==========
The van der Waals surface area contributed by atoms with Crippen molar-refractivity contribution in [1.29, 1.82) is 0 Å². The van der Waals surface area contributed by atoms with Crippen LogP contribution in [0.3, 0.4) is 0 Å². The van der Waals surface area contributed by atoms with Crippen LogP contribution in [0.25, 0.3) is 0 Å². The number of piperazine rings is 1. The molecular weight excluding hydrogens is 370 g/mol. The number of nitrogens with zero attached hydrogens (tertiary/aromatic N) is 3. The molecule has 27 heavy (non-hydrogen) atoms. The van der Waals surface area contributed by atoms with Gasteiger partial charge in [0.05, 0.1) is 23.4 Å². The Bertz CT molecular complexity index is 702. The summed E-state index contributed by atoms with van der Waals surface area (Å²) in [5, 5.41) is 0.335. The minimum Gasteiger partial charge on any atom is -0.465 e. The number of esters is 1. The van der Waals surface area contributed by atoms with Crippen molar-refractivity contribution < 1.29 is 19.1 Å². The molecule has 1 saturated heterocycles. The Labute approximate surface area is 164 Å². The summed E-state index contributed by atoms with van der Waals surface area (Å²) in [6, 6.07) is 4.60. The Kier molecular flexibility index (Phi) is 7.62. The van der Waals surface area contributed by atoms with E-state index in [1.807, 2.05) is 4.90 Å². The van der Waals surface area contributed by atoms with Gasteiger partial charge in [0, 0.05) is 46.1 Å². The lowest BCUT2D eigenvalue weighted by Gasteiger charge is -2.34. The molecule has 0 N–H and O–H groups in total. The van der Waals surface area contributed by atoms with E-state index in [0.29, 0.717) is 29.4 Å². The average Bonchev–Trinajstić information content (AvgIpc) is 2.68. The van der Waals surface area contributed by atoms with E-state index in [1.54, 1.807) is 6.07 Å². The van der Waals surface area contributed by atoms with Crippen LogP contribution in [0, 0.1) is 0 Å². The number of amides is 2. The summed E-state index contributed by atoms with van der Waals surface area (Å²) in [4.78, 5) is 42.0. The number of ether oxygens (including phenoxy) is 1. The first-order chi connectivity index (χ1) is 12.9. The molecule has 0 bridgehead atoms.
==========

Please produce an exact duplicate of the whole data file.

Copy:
The van der Waals surface area contributed by atoms with Crippen molar-refractivity contribution in [1.29, 1.82) is 0 Å². The van der Waals surface area contributed by atoms with Crippen LogP contribution in [0.3, 0.4) is 0 Å². The van der Waals surface area contributed by atoms with Crippen LogP contribution in [0.25, 0.3) is 0 Å². The number of piperazine rings is 1. The molecular weight excluding hydrogens is 370 g/mol. The number of nitrogens with zero attached hydrogens (tertiary/aromatic N) is 3. The molecule has 27 heavy (non-hydrogen) atoms. The van der Waals surface area contributed by atoms with Gasteiger partial charge in [0.05, 0.1) is 23.4 Å². The Bertz CT molecular complexity index is 702. The summed E-state index contributed by atoms with van der Waals surface area (Å²) in [5, 5.41) is 0.335. The minimum Gasteiger partial charge on any atom is -0.465 e. The number of esters is 1. The van der Waals surface area contributed by atoms with Crippen molar-refractivity contribution < 1.29 is 19.1 Å². The molecule has 1 saturated heterocycles. The Labute approximate surface area is 164 Å². The summed E-state index contributed by atoms with van der Waals surface area (Å²) in [6, 6.07) is 4.60. The Kier molecular flexibility index (Phi) is 7.62. The van der Waals surface area contributed by atoms with E-state index in [1.807, 2.05) is 4.90 Å². The van der Waals surface area contributed by atoms with Gasteiger partial charge in [0, 0.05) is 46.1 Å². The lowest BCUT2D eigenvalue weighted by Gasteiger charge is -2.34. The molecule has 0 N–H and O–H groups in total. The van der Waals surface area contributed by atoms with E-state index in [0.29, 0.717) is 29.4 Å². The average Bonchev–Trinajstić information content (AvgIpc) is 2.68. The van der Waals surface area contributed by atoms with E-state index in [1.54, 1.807) is 6.07 Å². The van der Waals surface area contributed by atoms with Crippen LogP contribution in [0, 0.1) is 0 Å². The number of amides is 2. The summed E-state index contributed by atoms with van der Waals surface area (Å²) in [4.78, 5) is 42.0. The number of ether oxygens (including phenoxy) is 1. The first-order chi connectivity index (χ1) is 12.9. The molecule has 0 bridgehead atoms.